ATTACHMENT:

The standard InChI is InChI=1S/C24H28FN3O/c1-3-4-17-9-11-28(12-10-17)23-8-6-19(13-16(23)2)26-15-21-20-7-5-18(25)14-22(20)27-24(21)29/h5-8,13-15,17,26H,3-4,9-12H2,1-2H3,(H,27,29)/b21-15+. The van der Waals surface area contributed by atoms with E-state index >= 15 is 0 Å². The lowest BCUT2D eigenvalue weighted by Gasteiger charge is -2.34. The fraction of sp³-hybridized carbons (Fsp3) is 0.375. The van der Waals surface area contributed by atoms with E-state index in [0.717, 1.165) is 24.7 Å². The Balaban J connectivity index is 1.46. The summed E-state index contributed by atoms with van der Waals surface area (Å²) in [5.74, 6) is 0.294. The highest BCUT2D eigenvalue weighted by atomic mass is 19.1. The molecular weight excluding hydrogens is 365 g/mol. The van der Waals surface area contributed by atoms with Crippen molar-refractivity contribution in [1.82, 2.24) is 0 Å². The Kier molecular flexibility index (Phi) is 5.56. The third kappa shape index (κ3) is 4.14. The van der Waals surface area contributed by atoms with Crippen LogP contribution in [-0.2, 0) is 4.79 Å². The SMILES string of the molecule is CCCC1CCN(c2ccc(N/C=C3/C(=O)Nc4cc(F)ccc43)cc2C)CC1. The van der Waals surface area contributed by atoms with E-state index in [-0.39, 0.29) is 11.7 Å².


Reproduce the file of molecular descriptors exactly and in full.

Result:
The standard InChI is InChI=1S/C24H28FN3O/c1-3-4-17-9-11-28(12-10-17)23-8-6-19(13-16(23)2)26-15-21-20-7-5-18(25)14-22(20)27-24(21)29/h5-8,13-15,17,26H,3-4,9-12H2,1-2H3,(H,27,29)/b21-15+. The van der Waals surface area contributed by atoms with E-state index >= 15 is 0 Å². The lowest BCUT2D eigenvalue weighted by Gasteiger charge is -2.34. The fraction of sp³-hybridized carbons (Fsp3) is 0.375. The van der Waals surface area contributed by atoms with E-state index in [0.717, 1.165) is 24.7 Å². The Balaban J connectivity index is 1.46. The summed E-state index contributed by atoms with van der Waals surface area (Å²) in [5.74, 6) is 0.294. The highest BCUT2D eigenvalue weighted by atomic mass is 19.1. The molecular weight excluding hydrogens is 365 g/mol. The van der Waals surface area contributed by atoms with Crippen molar-refractivity contribution in [1.82, 2.24) is 0 Å². The Kier molecular flexibility index (Phi) is 5.56. The third kappa shape index (κ3) is 4.14. The van der Waals surface area contributed by atoms with Crippen LogP contribution in [-0.2, 0) is 4.79 Å². The SMILES string of the molecule is CCCC1CCN(c2ccc(N/C=C3/C(=O)Nc4cc(F)ccc43)cc2C)CC1. The van der Waals surface area contributed by atoms with E-state index in [-0.39, 0.29) is 11.7 Å².